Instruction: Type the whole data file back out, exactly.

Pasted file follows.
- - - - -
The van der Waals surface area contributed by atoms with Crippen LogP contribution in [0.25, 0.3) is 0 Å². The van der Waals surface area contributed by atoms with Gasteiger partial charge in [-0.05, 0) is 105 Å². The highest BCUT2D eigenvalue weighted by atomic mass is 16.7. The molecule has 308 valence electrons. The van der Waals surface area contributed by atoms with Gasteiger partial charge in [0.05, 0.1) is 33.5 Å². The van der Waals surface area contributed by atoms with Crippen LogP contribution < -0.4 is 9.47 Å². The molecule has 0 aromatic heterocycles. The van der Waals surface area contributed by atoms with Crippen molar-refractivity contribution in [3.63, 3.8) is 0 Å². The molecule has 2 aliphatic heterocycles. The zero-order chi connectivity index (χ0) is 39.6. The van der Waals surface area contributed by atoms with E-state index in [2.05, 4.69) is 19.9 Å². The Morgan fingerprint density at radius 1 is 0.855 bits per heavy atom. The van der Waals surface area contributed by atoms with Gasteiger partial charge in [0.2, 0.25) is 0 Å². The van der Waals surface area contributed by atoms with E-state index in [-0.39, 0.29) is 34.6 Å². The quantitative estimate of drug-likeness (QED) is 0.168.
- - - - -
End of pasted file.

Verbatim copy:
The van der Waals surface area contributed by atoms with Crippen LogP contribution in [0.25, 0.3) is 0 Å². The van der Waals surface area contributed by atoms with Gasteiger partial charge in [-0.05, 0) is 105 Å². The highest BCUT2D eigenvalue weighted by atomic mass is 16.7. The molecule has 308 valence electrons. The van der Waals surface area contributed by atoms with Gasteiger partial charge in [0.05, 0.1) is 33.5 Å². The van der Waals surface area contributed by atoms with Crippen LogP contribution < -0.4 is 9.47 Å². The molecule has 0 aromatic heterocycles. The van der Waals surface area contributed by atoms with Crippen molar-refractivity contribution in [3.63, 3.8) is 0 Å². The molecule has 2 aliphatic heterocycles. The zero-order chi connectivity index (χ0) is 39.6. The van der Waals surface area contributed by atoms with E-state index in [2.05, 4.69) is 19.9 Å². The Morgan fingerprint density at radius 1 is 0.855 bits per heavy atom. The van der Waals surface area contributed by atoms with Gasteiger partial charge in [0.2, 0.25) is 0 Å². The van der Waals surface area contributed by atoms with E-state index in [-0.39, 0.29) is 34.6 Å². The quantitative estimate of drug-likeness (QED) is 0.168.